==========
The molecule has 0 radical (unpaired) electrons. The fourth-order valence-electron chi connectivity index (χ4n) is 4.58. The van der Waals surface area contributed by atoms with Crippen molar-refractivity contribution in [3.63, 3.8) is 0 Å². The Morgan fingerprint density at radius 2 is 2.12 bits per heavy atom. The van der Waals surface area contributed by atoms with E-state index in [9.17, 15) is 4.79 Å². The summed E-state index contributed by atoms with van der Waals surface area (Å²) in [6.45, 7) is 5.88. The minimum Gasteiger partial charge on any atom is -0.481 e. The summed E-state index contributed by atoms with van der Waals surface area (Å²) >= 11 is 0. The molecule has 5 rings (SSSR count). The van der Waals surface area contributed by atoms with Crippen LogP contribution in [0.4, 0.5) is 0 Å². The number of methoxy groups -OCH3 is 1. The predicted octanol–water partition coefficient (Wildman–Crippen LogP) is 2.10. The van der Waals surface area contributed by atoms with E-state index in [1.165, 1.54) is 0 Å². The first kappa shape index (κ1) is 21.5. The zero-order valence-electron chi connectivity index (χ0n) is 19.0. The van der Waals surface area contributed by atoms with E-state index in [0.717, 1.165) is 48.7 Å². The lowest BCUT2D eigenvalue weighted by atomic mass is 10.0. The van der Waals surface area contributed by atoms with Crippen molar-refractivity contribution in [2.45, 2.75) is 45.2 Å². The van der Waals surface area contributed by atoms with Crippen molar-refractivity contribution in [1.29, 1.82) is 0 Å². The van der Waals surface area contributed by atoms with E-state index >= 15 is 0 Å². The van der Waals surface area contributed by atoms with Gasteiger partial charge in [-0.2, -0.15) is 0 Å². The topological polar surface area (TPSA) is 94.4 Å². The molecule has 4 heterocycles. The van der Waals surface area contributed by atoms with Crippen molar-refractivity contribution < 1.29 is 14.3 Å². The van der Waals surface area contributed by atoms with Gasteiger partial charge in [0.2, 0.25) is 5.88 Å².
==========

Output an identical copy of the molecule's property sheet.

The molecule has 0 radical (unpaired) electrons. The fourth-order valence-electron chi connectivity index (χ4n) is 4.58. The van der Waals surface area contributed by atoms with Crippen molar-refractivity contribution in [3.63, 3.8) is 0 Å². The Morgan fingerprint density at radius 2 is 2.12 bits per heavy atom. The van der Waals surface area contributed by atoms with E-state index in [9.17, 15) is 4.79 Å². The summed E-state index contributed by atoms with van der Waals surface area (Å²) in [6.45, 7) is 5.88. The minimum Gasteiger partial charge on any atom is -0.481 e. The summed E-state index contributed by atoms with van der Waals surface area (Å²) >= 11 is 0. The molecule has 5 rings (SSSR count). The van der Waals surface area contributed by atoms with Crippen LogP contribution in [0.4, 0.5) is 0 Å². The number of methoxy groups -OCH3 is 1. The predicted octanol–water partition coefficient (Wildman–Crippen LogP) is 2.10. The van der Waals surface area contributed by atoms with E-state index in [1.165, 1.54) is 0 Å². The first kappa shape index (κ1) is 21.5. The zero-order valence-electron chi connectivity index (χ0n) is 19.0. The van der Waals surface area contributed by atoms with E-state index in [0.717, 1.165) is 48.7 Å². The lowest BCUT2D eigenvalue weighted by atomic mass is 10.0. The van der Waals surface area contributed by atoms with Crippen molar-refractivity contribution in [2.45, 2.75) is 45.2 Å². The van der Waals surface area contributed by atoms with Crippen molar-refractivity contribution in [1.29, 1.82) is 0 Å². The van der Waals surface area contributed by atoms with E-state index >= 15 is 0 Å². The van der Waals surface area contributed by atoms with Gasteiger partial charge in [-0.2, -0.15) is 0 Å². The topological polar surface area (TPSA) is 94.4 Å². The molecule has 4 heterocycles. The van der Waals surface area contributed by atoms with Crippen molar-refractivity contribution < 1.29 is 14.3 Å². The van der Waals surface area contributed by atoms with Gasteiger partial charge in [0.2, 0.25) is 5.88 Å².